To see a World in a Grain of Sand ~ William Blake
The audacity to hope. ~ Jeremiah Wright
Make it work! ~ Tim Gunn
Teachers have the privilege (and pain) of working within the semi-real and semi-idealised world of the classroom.
Teachers work with students whose rights and dignity are partially protected by the broader “real”, school, societal, and legal expectations that govern their responsibilities and authority. But teachers know that all rules require interpretation and that this interpretation can cut in different ways. In other words, there can’t be perfectly enforceable rules because we aren’t mathematical creatures or mere computational machines. That people are messy and the ways we assess value is often arbitrary and unfair is very clear in the classroom.
Teachers know that there is no tool that can properly assess the full value of a student’s work. In uncontroversial, and objective areas, i.e. much of math, assessment can be straightforward. But a lot of, if not the majority of, assessment is hard. All teachers have encountered flawed student work which they know to be as creative, intelligent, witty, humorous, and interesting as something that could be found in the Louvre. It’s a special knowledge available to the teacher, who is one of the few who appreciates the confluence of circumstances, journey, and progress to produce that work.
Teachers know that the needs of students vary and ebb across time, as well as between and within the students themselves. All teachers have that dreaded class at a dreaded time slot, when hunger or restlessness or Wednesday afternoon lethargy or Friday afternoon exuberance kicks in. The needs of a Grade 1 student are very different from those of a Grade 6 or 9 student, and those needs change from the beginning of the school year to the end. The introvert’s needs are different from the class clown’s, or they may not be.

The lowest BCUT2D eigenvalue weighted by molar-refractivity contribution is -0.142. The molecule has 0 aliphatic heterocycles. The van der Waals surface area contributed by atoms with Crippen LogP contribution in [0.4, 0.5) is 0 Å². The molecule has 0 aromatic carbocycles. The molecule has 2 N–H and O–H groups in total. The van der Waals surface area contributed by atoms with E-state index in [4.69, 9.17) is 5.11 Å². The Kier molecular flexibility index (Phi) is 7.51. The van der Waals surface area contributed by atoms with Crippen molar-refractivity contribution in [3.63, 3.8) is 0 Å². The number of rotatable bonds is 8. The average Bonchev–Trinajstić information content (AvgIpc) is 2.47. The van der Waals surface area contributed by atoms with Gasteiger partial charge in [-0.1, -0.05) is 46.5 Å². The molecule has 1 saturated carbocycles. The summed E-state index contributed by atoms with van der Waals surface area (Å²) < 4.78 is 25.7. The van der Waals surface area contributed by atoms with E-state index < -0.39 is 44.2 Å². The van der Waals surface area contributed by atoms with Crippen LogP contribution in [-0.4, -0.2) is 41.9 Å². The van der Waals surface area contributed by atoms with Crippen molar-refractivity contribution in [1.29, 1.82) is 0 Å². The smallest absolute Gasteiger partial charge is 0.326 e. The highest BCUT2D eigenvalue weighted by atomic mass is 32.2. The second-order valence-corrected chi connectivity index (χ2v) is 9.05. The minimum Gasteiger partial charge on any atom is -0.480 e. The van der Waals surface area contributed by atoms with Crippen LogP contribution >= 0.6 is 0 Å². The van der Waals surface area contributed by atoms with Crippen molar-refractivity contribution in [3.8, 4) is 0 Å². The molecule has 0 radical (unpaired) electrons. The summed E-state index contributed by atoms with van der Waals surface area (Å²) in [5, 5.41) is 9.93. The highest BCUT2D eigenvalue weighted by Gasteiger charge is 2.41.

Teachers know that there are haves and have nots in the classroom. The haves possess all kinds of privilege: family support, intelligence, confidence, talent, social capital, economic capital, linguistic capital, physical capital, racial capital, gendered capital, cultural capital, and on. The have nots don’t.
Teachers know injustice. The potential cruelty that lies in all of us. The burden of inequity. And we understand the frequent relationship of cruelty and injustice to ignorance and social climate. We witness how terrible people can be with an audience or under threat, and how vulnerable and normal people are one on one. We’ve seen tears, cried by little, and big, boys and girls. We’ve seen hurt and disappointment. We’ve seen children at their worst, but don’t always hold it against them. We know the bully is often the bullied.
Teachers are burdened with finding a way forward through the competing values of objectivity, aesthetics, usefulness, and fairness.
We often fail.
My point is not that classrooms are usually happy places (too often they aren’t), or even that most teachers are committed to the overall well-being of their students (they often aren’t). No, my point is that the absurdity and complexity AND potential of the human experience is on full display in the classroom.
Teachers may be idealistic at times, but it would be a mistake to say they live off of idealism. No, a teacher could not survive without their pragmatism, daily acts of civil disobedience, or the flexibility given them through their professional judgement. Students wouldn’t stand a chance if there teachers were perfectly principled, didn’t allow second chances, didn’t see structure in the chaos, or didn’t know how to nurse a vulnerable idea into a tangible and useful work.
I’ve often thought that all world leaders should spend a good chunk of time in the classroom of an experienced teacher to glean some wisdom from this resolver of ambiguity, this pragmatic-idealist.
It really is an absurd project to find security, health, meaning, and purpose for some 7.6 billion people all the while not annihilating the planet in the process.
In important ways, the task of the teacher is also absurd.
But we do allow the teacher to hope.
We must allow the world to hope.
If the classroom is not really a microcosm of the world, I think it should be a microcosm for the world. Confronted with absurdly complex and seemingly hopeless problems, teachers are and must be fuelled by hope. Although the classroom is filled with competing ideals, the effects of injustice, and a diversity of bodies and minds, teachers still manage to see beautiful wholeness through the fragments.
Or, they are only doing what the wise Tim Gunn would say: “Make it work!”